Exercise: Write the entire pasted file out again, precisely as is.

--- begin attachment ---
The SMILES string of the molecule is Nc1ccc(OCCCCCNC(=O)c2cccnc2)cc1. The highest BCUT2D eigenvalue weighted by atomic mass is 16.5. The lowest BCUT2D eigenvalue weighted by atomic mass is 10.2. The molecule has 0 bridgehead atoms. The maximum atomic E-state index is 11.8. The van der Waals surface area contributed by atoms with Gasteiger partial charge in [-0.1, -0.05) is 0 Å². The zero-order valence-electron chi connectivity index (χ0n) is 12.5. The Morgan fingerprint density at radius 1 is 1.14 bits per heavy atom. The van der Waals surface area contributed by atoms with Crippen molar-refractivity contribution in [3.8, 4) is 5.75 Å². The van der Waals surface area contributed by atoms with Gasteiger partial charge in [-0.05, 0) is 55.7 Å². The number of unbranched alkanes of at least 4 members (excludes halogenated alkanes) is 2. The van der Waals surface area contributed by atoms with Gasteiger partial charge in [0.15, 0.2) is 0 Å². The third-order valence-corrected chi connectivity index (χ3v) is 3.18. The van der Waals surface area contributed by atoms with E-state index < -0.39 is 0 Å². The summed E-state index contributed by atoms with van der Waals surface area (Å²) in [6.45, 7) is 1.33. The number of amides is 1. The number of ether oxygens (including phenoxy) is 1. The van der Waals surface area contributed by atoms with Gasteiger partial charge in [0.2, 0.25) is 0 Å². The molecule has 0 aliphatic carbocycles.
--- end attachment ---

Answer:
The SMILES string of the molecule is Nc1ccc(OCCCCCNC(=O)c2cccnc2)cc1. The highest BCUT2D eigenvalue weighted by atomic mass is 16.5. The lowest BCUT2D eigenvalue weighted by atomic mass is 10.2. The molecule has 0 bridgehead atoms. The maximum atomic E-state index is 11.8. The van der Waals surface area contributed by atoms with Gasteiger partial charge in [-0.1, -0.05) is 0 Å². The zero-order valence-electron chi connectivity index (χ0n) is 12.5. The Morgan fingerprint density at radius 1 is 1.14 bits per heavy atom. The van der Waals surface area contributed by atoms with Crippen molar-refractivity contribution in [3.8, 4) is 5.75 Å². The van der Waals surface area contributed by atoms with Gasteiger partial charge in [-0.05, 0) is 55.7 Å². The number of unbranched alkanes of at least 4 members (excludes halogenated alkanes) is 2. The van der Waals surface area contributed by atoms with Gasteiger partial charge in [0.15, 0.2) is 0 Å². The third-order valence-corrected chi connectivity index (χ3v) is 3.18. The van der Waals surface area contributed by atoms with E-state index < -0.39 is 0 Å². The summed E-state index contributed by atoms with van der Waals surface area (Å²) in [6.45, 7) is 1.33. The number of amides is 1. The number of ether oxygens (including phenoxy) is 1. The van der Waals surface area contributed by atoms with Gasteiger partial charge in [0.2, 0.25) is 0 Å². The molecule has 0 aliphatic carbocycles.